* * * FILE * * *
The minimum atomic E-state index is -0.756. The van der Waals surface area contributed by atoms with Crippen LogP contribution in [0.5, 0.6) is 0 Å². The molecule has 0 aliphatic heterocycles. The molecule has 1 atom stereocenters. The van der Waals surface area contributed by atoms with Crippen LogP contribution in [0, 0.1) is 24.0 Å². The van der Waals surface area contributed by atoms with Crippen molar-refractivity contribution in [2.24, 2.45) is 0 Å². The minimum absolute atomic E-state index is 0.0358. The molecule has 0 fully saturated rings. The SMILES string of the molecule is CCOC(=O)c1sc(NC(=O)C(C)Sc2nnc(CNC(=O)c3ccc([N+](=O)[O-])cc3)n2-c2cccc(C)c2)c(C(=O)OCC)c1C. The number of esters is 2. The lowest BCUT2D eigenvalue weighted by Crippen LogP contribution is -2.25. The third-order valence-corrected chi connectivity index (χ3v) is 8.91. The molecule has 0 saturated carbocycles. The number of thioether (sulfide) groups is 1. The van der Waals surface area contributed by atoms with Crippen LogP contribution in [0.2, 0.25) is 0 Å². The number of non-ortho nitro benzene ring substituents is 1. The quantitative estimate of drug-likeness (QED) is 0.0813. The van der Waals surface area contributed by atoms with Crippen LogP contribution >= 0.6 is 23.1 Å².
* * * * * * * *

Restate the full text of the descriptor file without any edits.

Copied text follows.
The minimum atomic E-state index is -0.756. The van der Waals surface area contributed by atoms with Crippen LogP contribution in [0.5, 0.6) is 0 Å². The molecule has 0 aliphatic heterocycles. The molecule has 1 atom stereocenters. The van der Waals surface area contributed by atoms with Crippen LogP contribution in [0, 0.1) is 24.0 Å². The van der Waals surface area contributed by atoms with Crippen molar-refractivity contribution in [2.24, 2.45) is 0 Å². The minimum absolute atomic E-state index is 0.0358. The molecule has 0 fully saturated rings. The SMILES string of the molecule is CCOC(=O)c1sc(NC(=O)C(C)Sc2nnc(CNC(=O)c3ccc([N+](=O)[O-])cc3)n2-c2cccc(C)c2)c(C(=O)OCC)c1C. The number of esters is 2. The lowest BCUT2D eigenvalue weighted by Crippen LogP contribution is -2.25. The third-order valence-corrected chi connectivity index (χ3v) is 8.91. The molecule has 0 saturated carbocycles. The number of thioether (sulfide) groups is 1. The van der Waals surface area contributed by atoms with Crippen LogP contribution in [0.2, 0.25) is 0 Å². The number of non-ortho nitro benzene ring substituents is 1. The quantitative estimate of drug-likeness (QED) is 0.0813. The van der Waals surface area contributed by atoms with Crippen LogP contribution >= 0.6 is 23.1 Å².